The cabbage. Ok, I'm no fan of cabbage. I don't eat coleslaw and frankly, just the thought of cabbage rolls is enough to make me ill. I do however love sauerkraut. So I (being extremely brave) forked up a mouthful of this stuff.

It was good. It wasn't outstanding, although those of you who love cabbage might think so. But for me, it was good enough to have seconds! The caraway and mustard seed combination really make this tasty.


I've got one braise left in me before I pack up my pots and pans to move. I'm thinking coq au vin
Marlene
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Mostly, I want people to be as happy eating my food as I am cooking it.

#136 Bella S.F.

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Posted 16 March 2005 - 08:36 AM

I am anxiously looking forward to ABB arriving in the mail. I am having a lot of trouble deciding what to cook first. The dishes sound pretty amazing. Thank you for the mention of half price on eBay for books. (Sorry, I can't remember who mentioned it.)

I have been taking notes from this thread, so that I can remember all of the suggestions and comments about the recipes. Here comes my question, which may sound a bit naive'. I am unsure where to start as far as cooking times and temperatures. Actually the times are easier... if it isn't done, leave it in. But then there are the temperatures... it seems like the majority of you folks say that you need to reduce her temperatures by 25-50 degrees. I have followed Molly Stevens in "FIne Cooking" for years, and I always enjoy her articles and recipes. Why do you think this is happening here? I am tempted to try a recipe the way that it written first, but I do get kind-of bothered when I spend a lot of time on something and then it isn't something we want to eat. Any ideas on why this is happening especially since there were recipe testers? I know, just try something. (Hey, I can't help it... the mind wanders/wonders.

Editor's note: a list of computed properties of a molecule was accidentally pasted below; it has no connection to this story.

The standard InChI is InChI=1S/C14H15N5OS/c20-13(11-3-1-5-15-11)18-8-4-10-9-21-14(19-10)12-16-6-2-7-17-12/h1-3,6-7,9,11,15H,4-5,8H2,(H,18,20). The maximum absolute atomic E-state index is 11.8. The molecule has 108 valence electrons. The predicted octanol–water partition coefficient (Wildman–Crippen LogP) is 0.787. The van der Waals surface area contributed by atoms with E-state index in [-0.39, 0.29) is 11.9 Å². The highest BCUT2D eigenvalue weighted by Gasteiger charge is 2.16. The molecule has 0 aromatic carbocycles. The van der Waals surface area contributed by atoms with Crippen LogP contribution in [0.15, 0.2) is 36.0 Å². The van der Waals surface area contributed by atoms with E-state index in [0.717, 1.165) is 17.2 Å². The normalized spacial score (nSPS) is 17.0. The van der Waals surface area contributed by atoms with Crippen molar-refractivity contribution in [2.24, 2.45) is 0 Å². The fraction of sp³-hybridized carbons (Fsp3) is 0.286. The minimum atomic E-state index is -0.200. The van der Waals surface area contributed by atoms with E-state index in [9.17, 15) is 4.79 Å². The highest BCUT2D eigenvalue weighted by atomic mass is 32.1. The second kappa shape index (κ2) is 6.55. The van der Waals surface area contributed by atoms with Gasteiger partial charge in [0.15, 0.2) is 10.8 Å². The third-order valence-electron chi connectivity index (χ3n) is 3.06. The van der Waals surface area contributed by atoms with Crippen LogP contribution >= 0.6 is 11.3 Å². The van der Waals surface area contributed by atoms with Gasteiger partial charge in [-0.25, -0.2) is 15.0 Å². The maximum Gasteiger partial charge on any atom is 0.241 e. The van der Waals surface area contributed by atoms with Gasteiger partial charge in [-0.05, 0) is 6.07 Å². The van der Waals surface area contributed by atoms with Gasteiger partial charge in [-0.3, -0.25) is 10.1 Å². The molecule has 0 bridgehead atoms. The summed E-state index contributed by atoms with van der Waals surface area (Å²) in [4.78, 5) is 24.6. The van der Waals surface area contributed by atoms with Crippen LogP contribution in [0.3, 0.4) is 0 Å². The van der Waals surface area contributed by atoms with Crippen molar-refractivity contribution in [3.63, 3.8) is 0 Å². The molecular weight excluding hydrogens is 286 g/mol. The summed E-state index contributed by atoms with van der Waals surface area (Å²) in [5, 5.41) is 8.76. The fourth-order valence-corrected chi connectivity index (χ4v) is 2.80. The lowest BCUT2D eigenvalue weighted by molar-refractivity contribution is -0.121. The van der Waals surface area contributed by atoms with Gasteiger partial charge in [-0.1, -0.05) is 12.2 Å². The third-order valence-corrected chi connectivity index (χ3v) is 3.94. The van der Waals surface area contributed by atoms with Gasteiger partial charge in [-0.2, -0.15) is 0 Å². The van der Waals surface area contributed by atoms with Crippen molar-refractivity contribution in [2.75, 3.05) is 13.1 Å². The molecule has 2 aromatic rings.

Thanks!
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#137 Madge

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Posted 16 March 2005 - 08:54 AM

I have become addicted to this book!!!! On the weekend I made the goan chicken..fabulous. Also the creamy brussel sprouts recipe raise these things to a new level. I also made the oven baked french fries in the latest Fine Cooking that is Molly's recipe.
Marlene...I have recently caught on to brining pork chops for about 24 hours. It makes them incredibly tender which might have helped in your recipe.

#138 snowangel

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Posted 16 March 2005 - 08:57 AM

Bella, I would start with her temps, and keep lowering until you get to that "barely bubbling" stage. That's what I did with the first two recipes, and now, I automatically adjust the temp down and the time up.

I don't know why the discrepency of what we are finding, and what she suggests. I have been braising for many years, having learned this technique from my grandmother, and always gone very low and slow. fifi affirmed what I've always done! Maybe she just prefers a little higher and quicker? Maybe her oven isn't callibrated :wink:.
Susan Fahning aka "snowangel"

#139 wkl

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Posted 16 March 2005 - 09:03 AM

[quote name='Marlene' date='Mar 15 2005, 11:09 PM']

Now the comments. First, I could have let the chops brown longer I think. Secondly, once again, her timing's off. She indicates the chops only need to braise for 20 minutes. I did 40, and I could have left them another half hour at least. They were good, but they weren't particularly tender.

I have had a problem with leaner cuts of meat like chicken breast and center cut pork chops drying out and not being tender when they are cooked longer than 15 minutes in braises or stock/wine that will later become sauce.It always kinda puzzled me that the meat would dry out cooking in all that liquid.Maybe, these leaner cuts can only handle about 15 minutes of cooking this way and will never become fork tender or fall off the bone tender with longer cooking times.

Any thoughts?

#140 Ms. Agrodolce

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Posted 16 March 2005 - 01:32 PM

Made the Vietnamese braised scallops on Saturday. Pretty easy recipe. The sauce was tasty, the dish was pretty good, but we thought the sauce was too powerful for sweet, tender scallops ... a personal preference. I wouldn't hesitate to make this dish with chicken or some sort of white fish ... it would be excellent.